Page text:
IO – When Jakarta Governor Anies Baswedan recently announced his new partial lockdown policy for the capital city, barely a few hours passed before politicians started weighing in. Some believed his reinstating a lockdown was not necessary and would only hurt the economy. Others praised his move, mirroring President Jokowi’s statement that public health should be the government’s main priority.
We concur with the president. Indonesia has already seen more than 8,000 people die from the Covid-19 virus. Infection and mortality rates have reached dangerously high leveis, and with Jakarta being the epicenter, it is especially critical to impose large-scale social restrictions. Not doing so would risk Jakarta’s healthcare system collapsing–isolation rooms and intensive care units at Covid-19 referral hospitals are 80 percent occupied. If there were no lockdown, then beds would run out within a matter of weeks. Many more people would needlessly become sick, or become yet another fatality.
Meanwhile, the West Java government has moved in a similar direction, implementing ‘micro-scale social restrictions’ in the satellite cities of Bogor, Depok and Bekasi. Such a policy is necessary as well to contain the spread at the local community level. Equally important, for people commuting between the satellite cities and Jakarta, strict health protocols will be in place to ensure that the virus is not being brought into the capital by day workers.
So far, so good. But several important policy issues remain unaddressed.
One is economics. Many Indonesians are rightly wondering how they can survive yet another lockdown. While white collar professionals and others in the formal sector can rely upon savings and social assistance to have enough cash to feed their families and pay the monthly bills, it is an entirely different story for low-paid informal workers who live from their earnings by the day and don’t have access to help coming from the government.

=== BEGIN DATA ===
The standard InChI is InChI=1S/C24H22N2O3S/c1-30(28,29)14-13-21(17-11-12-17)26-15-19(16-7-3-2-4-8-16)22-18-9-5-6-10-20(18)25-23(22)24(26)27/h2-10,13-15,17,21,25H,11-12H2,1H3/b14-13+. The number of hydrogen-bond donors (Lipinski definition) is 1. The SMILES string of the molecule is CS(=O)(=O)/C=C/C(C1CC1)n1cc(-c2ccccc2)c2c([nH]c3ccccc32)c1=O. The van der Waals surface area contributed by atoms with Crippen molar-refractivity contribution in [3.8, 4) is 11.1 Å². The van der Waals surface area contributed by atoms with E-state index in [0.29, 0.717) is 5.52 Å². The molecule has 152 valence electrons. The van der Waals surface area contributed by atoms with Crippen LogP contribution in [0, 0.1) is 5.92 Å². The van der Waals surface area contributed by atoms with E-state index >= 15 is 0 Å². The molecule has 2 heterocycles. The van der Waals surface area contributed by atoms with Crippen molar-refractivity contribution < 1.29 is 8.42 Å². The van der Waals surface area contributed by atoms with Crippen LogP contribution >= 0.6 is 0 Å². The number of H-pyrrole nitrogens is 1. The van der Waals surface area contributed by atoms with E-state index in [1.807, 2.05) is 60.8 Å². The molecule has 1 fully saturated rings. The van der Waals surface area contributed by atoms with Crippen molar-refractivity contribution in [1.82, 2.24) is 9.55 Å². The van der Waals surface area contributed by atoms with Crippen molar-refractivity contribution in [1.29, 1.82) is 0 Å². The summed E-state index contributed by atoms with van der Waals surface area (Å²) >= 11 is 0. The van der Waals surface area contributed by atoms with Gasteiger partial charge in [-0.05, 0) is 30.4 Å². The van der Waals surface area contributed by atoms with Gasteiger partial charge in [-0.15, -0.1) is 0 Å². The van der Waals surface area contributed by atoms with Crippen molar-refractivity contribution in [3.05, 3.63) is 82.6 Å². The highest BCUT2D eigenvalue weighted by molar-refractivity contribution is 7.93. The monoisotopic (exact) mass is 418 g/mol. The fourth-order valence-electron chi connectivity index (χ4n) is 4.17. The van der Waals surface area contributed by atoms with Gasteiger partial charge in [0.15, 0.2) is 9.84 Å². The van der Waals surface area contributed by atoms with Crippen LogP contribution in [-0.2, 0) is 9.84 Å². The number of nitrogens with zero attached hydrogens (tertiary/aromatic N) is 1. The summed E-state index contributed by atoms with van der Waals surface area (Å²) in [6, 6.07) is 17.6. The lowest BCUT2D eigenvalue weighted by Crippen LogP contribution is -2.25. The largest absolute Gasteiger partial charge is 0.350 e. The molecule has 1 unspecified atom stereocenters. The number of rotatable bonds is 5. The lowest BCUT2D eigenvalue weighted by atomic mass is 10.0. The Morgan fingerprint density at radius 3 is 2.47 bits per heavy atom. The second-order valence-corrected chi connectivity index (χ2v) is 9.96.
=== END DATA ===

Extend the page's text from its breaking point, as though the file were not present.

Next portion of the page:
The national government has already been harshly criticized for having not been able to disburse enough money to those who needed it the most during the first lockdown. If the bottleneck is not solved this time around, then people will start once again being evicted from their residences and find it difficult to feed themselves and their families.
Another relates to the length of the lockdown. Many medical professionals believe a second lockdown has become necessary only because the first lockdown was lifted prematurely. A cursory glance at the experiences of other countries would suggest they are right.
But here’s the point: if people are starving, how can the government possibly sustain a lockdown without risking social disturbances, more crime or protest?
The solution is pretty straightforward. To contain the virus and lower infection rates so Indonesia escapes a public health disaster, there is no getting around the fact that prolonged lockdowns may be the only viable path forward. But it also means we have to get the economics right: when the government forces people to stay home, it must be capable of delivering financial assistance for those in need. If not, then Indonesia runs the risk of going through a damaging cycle of lockdowns and re-openings while the virus continues to take lives. We need to get it right this time.